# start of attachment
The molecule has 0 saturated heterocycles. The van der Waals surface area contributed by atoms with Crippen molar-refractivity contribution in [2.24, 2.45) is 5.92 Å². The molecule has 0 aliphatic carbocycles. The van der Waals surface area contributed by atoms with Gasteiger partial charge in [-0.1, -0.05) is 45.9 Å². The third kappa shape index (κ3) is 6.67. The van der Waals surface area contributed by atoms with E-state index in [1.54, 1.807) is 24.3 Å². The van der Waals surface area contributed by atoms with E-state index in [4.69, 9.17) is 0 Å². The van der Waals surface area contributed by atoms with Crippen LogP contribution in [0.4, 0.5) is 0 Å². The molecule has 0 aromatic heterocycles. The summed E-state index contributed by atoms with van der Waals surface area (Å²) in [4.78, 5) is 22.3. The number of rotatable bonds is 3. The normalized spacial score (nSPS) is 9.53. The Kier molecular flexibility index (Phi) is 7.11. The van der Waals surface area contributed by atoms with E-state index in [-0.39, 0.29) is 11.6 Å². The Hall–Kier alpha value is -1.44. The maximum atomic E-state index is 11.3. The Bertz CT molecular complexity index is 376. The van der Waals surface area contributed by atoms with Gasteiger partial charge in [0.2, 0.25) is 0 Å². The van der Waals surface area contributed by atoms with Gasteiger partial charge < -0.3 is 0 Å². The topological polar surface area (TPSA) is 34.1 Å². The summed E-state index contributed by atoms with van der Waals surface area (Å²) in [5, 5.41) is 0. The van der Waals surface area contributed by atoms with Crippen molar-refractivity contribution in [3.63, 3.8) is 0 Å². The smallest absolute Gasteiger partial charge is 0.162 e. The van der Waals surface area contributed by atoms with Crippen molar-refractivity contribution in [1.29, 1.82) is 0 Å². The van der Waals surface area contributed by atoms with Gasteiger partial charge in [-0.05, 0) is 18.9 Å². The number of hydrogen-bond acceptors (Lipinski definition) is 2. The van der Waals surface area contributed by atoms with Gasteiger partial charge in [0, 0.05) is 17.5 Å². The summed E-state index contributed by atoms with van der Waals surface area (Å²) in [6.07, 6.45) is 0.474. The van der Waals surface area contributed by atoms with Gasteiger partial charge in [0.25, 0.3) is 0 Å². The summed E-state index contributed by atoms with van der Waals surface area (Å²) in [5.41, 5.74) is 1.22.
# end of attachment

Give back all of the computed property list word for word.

The molecule has 0 saturated heterocycles. The van der Waals surface area contributed by atoms with Crippen molar-refractivity contribution in [2.24, 2.45) is 5.92 Å². The molecule has 0 aliphatic carbocycles. The van der Waals surface area contributed by atoms with Gasteiger partial charge in [-0.1, -0.05) is 45.9 Å². The third kappa shape index (κ3) is 6.67. The van der Waals surface area contributed by atoms with E-state index in [1.54, 1.807) is 24.3 Å². The van der Waals surface area contributed by atoms with E-state index in [4.69, 9.17) is 0 Å². The van der Waals surface area contributed by atoms with Crippen LogP contribution in [0.4, 0.5) is 0 Å². The molecule has 0 aromatic heterocycles. The summed E-state index contributed by atoms with van der Waals surface area (Å²) in [4.78, 5) is 22.3. The number of rotatable bonds is 3. The normalized spacial score (nSPS) is 9.53. The Kier molecular flexibility index (Phi) is 7.11. The van der Waals surface area contributed by atoms with E-state index in [-0.39, 0.29) is 11.6 Å². The Hall–Kier alpha value is -1.44. The maximum atomic E-state index is 11.3. The Bertz CT molecular complexity index is 376. The van der Waals surface area contributed by atoms with Gasteiger partial charge in [0.2, 0.25) is 0 Å². The van der Waals surface area contributed by atoms with Gasteiger partial charge < -0.3 is 0 Å². The topological polar surface area (TPSA) is 34.1 Å². The summed E-state index contributed by atoms with van der Waals surface area (Å²) in [5, 5.41) is 0. The van der Waals surface area contributed by atoms with Crippen molar-refractivity contribution in [3.63, 3.8) is 0 Å². The smallest absolute Gasteiger partial charge is 0.162 e. The van der Waals surface area contributed by atoms with Crippen molar-refractivity contribution in [1.29, 1.82) is 0 Å². The van der Waals surface area contributed by atoms with Gasteiger partial charge in [-0.05, 0) is 18.9 Å². The number of hydrogen-bond acceptors (Lipinski definition) is 2. The van der Waals surface area contributed by atoms with Gasteiger partial charge in [0, 0.05) is 17.5 Å². The summed E-state index contributed by atoms with van der Waals surface area (Å²) in [6.07, 6.45) is 0.474. The van der Waals surface area contributed by atoms with Gasteiger partial charge in [0.25, 0.3) is 0 Å². The summed E-state index contributed by atoms with van der Waals surface area (Å²) in [5.41, 5.74) is 1.22.